The crappie king of Pennsylvania was having, by his standards, a crappy day on the lake.

Joe Zajko, 41, had caught 12 of the popular panfish in about seven hours on the deep waters behind the Francis E. Walter Dam in Luzerne County one day last month. That would be enough for dinner back in Roxborough, but not enough to fulfill Zajko's insatiable appetite for constant action and heavy coolers loaded with fish.

Often, the general contractor catches enough crappie to feed the whole block, not to mention plenty of bass, pickerel, perch, basically anything with fins. He loves them all.

"All I do is fish," Zajko said that morning in his Chevy Suburban. "I don't care about soccer, football, hockey. I don't watch sports. I don't go to bars. I don't do the typical, normal things that guys do."

This reporter was using the same bait and same fishing rods on the same boat, just feet from Zajko, and caught no crappie.

"You caught the biggest fish, though," Zajko, always keeping tabs, said of the chain pickerel.

Zajko, who fishes from sunrise to sunset approximately 40 days a year,  is a regular on the Pennsylvania Fish and Boat Commission's angler awards for biggest fish caught in the previous year. In 2017, he caught the biggest bluegill and chain pickerel in the state and made the top five for both crappie and brook trout.

"I've been on there over 20 times since 2008," he said.

Zajko's been "a couple ounces" away from breaking all-time state records. Crappie, a member of the sunfish family that rarely exceeds a pound or two, is his favorite meal when it's seasoned, battered, and baked on a cookie sheet. The state record, 4 pounds, 3 ounces,  was taken out of Tioga County in 2000.

"I keep fish I like to eat, and they're delicious," he said. "I think crappie is better than striper," or striped bass.

Carl Richardson, manager of the angler awards program, said the state received more than 1,800 applicants for top fish last year. More than half the competitors were 45 and older, and 89 percent were male. Younger anglers, he noted, seem less interested in records.

"People are fishing for different reasons," he said. "Everybody's in it for something."

The program, Richardson said, is not immune to the occasional squabble or questionable fish tale. A few people on online forums have questioned Zajko's catches.

"It is run on an honor system," Richardson said. "It's rare, but sometimes there's bad blood between people who used to be friends."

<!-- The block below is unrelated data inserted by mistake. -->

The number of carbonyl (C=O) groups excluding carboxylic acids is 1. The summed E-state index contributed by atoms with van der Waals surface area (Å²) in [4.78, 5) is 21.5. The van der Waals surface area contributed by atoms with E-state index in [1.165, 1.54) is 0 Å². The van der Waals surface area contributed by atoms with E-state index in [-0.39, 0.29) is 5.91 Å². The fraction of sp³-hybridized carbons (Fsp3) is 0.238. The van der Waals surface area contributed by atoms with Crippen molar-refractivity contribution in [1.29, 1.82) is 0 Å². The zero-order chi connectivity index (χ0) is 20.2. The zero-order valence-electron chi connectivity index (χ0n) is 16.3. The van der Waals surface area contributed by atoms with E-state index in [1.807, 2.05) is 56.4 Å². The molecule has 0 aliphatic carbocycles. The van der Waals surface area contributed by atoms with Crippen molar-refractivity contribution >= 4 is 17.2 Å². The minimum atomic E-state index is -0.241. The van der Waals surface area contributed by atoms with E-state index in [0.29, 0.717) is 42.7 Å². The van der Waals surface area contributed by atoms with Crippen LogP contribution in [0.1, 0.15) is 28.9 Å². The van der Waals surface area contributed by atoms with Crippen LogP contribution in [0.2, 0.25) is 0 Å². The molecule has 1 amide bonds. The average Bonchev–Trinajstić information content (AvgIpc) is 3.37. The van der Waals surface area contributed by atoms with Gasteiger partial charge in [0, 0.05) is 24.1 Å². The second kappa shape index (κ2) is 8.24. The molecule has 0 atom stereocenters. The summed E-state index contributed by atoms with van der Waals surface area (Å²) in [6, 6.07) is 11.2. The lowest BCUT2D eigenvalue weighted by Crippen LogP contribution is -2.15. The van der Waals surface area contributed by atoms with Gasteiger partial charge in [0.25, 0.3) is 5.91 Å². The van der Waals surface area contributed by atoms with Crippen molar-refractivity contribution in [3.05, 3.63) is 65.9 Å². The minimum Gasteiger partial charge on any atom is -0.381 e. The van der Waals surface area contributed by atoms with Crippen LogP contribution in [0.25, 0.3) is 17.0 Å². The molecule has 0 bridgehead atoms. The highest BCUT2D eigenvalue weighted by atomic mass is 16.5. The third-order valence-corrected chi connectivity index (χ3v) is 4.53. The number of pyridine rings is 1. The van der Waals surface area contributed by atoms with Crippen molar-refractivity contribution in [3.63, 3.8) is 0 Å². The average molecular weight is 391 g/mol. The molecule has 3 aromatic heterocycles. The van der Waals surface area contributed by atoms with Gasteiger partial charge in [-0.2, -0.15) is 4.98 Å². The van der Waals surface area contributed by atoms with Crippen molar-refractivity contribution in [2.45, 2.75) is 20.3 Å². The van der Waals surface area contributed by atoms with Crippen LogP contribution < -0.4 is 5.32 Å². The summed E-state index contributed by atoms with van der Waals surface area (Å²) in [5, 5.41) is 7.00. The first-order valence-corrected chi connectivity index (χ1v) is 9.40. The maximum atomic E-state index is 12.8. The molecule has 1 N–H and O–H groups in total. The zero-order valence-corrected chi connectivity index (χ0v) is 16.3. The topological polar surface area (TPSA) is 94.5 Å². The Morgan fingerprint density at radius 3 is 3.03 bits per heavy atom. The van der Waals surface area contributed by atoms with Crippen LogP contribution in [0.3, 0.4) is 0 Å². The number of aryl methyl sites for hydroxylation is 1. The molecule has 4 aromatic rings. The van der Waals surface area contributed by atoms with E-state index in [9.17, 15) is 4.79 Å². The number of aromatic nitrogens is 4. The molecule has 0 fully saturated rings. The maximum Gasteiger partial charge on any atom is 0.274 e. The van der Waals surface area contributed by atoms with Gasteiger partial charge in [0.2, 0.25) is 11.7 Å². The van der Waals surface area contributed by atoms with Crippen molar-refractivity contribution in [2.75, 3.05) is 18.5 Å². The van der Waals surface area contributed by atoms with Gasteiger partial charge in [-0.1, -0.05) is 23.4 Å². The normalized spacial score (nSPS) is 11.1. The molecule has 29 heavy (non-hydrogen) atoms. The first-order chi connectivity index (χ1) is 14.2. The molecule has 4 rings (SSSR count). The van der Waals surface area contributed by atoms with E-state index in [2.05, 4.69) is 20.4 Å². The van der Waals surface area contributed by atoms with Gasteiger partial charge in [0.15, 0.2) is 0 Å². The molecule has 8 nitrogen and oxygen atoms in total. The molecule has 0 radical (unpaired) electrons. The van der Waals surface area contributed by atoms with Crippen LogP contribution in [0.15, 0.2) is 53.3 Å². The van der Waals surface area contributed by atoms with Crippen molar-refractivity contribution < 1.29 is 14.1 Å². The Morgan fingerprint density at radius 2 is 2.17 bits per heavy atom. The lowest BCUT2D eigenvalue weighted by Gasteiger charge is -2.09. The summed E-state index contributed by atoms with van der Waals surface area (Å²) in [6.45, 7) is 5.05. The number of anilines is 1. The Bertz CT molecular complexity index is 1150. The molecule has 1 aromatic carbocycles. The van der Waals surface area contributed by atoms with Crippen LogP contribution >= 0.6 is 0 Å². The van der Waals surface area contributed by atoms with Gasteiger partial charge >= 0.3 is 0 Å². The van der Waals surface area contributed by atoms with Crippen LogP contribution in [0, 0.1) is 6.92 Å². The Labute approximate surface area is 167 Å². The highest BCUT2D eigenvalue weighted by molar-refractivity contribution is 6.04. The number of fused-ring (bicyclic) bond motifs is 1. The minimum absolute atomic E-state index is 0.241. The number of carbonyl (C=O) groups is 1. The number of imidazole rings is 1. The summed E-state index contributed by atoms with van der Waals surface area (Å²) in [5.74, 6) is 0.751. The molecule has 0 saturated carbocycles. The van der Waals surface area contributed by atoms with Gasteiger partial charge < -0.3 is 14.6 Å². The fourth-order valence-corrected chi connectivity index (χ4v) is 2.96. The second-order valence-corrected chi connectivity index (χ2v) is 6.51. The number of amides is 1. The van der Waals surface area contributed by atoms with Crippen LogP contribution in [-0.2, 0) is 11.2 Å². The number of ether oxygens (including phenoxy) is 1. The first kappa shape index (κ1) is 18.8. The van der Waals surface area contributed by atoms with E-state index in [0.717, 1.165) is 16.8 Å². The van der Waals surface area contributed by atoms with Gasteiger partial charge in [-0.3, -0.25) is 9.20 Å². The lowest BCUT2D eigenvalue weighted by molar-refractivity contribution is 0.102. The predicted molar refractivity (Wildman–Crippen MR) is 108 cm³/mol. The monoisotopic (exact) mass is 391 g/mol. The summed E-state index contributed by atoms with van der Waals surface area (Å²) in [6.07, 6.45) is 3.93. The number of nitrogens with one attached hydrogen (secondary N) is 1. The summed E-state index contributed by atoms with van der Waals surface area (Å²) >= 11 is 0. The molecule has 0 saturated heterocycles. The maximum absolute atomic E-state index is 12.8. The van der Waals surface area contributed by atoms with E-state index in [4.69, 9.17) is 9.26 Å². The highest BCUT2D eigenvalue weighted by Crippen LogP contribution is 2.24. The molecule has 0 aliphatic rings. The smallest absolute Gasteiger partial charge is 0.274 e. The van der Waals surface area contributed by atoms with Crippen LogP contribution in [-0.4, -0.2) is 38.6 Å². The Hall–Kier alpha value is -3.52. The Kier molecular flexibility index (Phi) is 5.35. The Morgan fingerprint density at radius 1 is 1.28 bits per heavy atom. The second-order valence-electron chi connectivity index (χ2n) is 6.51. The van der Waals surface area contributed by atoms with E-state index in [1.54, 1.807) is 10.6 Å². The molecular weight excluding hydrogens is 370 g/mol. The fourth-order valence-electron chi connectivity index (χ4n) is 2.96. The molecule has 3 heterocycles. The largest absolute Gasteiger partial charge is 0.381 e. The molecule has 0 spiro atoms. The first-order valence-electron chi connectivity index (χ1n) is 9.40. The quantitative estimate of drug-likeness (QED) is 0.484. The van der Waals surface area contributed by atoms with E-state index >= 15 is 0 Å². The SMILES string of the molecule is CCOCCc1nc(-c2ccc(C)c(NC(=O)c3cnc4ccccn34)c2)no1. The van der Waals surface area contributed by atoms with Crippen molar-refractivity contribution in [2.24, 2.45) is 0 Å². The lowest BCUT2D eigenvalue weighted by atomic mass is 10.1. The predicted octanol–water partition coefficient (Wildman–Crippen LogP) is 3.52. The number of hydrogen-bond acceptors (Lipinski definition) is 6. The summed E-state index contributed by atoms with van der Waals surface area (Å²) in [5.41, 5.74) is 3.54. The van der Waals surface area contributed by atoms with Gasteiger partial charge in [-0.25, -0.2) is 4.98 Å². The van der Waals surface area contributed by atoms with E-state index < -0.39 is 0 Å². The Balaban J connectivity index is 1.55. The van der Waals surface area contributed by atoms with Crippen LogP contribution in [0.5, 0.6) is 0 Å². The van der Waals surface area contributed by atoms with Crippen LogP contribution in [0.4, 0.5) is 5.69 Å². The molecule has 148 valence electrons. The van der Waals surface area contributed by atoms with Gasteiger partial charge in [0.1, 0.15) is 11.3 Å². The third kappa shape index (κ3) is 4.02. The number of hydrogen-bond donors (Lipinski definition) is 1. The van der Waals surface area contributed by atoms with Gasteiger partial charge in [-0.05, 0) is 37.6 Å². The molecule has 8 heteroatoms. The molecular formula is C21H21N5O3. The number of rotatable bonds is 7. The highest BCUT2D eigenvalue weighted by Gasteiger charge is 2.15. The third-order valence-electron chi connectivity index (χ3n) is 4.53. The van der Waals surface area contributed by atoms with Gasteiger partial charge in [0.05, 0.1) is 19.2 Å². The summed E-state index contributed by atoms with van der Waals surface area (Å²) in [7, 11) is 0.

Qualifying for a state record is much more intense, Richardson said. The last one broken was a 2-pound, 14-ounce yellow perch taken from Lake Erie in 2016. One person, Richardson said, tried to claim a state record with a fish raised in a commercial hatchery.

Some state records are so old, like the 54-pound, 3-ounce muskellunge caught in 1924, that anglers have questioned the original weight.

"We have several replicas of that fish, and some people have seen it and said, 'No way that's 54 pounds,'" Richardson said.

Zajko describes himself proudly as a "Joe Schmo" fisherman compared with professional anglers with sponsors. He mostly uses live minnows as bait rather than expensive lures. Instead of sponsors on his red boat, named "Not Cathy's III" after his wife,  Zajko has a metal Jesus medallion fastened to a seat and a side business dedicated to fishing gear called "God'z Rod'z & Reel'z."

"I would like to break every single record there is," he said. "I don't do anything halfway. If I'm going to do it, I'm going to do it all the way. I have goals. I'm not just here to put fish on my plate. I want a world record."

Zajko, who grew up in Manayunk, is a scholar/fanatic of fishing. He drives to the dam in the winter, when the water is much lower, just so he can see what structures and trees he will fish over come summer when it's much deeper. He said he's caught approximately 1,100 fish at the dam. He has regular spots there — two dead trees he calls "the twins," and an entire tree cemetery — where he knows crappie will be hiding. Often, his electronic fish finder confirms it with incessant beeping.

"Yeah, I hear you. I know you're here," Zajko said while trying to tie the boat off to a tree.

Still, if the fish are not biting within minutes, he gets antsy and starts the engine.

"I am not a waiter," he said. "I'm going to wait maybe 20 minutes. If I don't get anything, I move to the other spot."

Fishing, Zajko said, is a "mind eraser" that allows him to unplug from the world for a while. On this day, though, his cellphone's Knight Rider ringtone kept reminding him about the real world.

"I don't know if she's going to want a sliding window or not there," he told an employee from his construction business.

While Zajko fished with two rods baited with two minnows in the water, he also cast a plastic lure. He's skeptical of lures, the bait of choice for fancy fishermen who get paid to catch fish.

"I'm whacking it, jigging, rigging, jerking it. It doesn't work," he said after retrieving a cast.

As the sun began to sink low into the west, Zajko grew even more enthused about the fishing prospect on the dam, despite the hours he'd already spent there. He had caught approximately 15 fish by 6:30 p.m. This reporter caught about three.

Still, Zajko was ready for more.

"Let's hit up this last spot because nothing's hitting here," he said. "I'd like to get 10 or 15 more fish before we leave."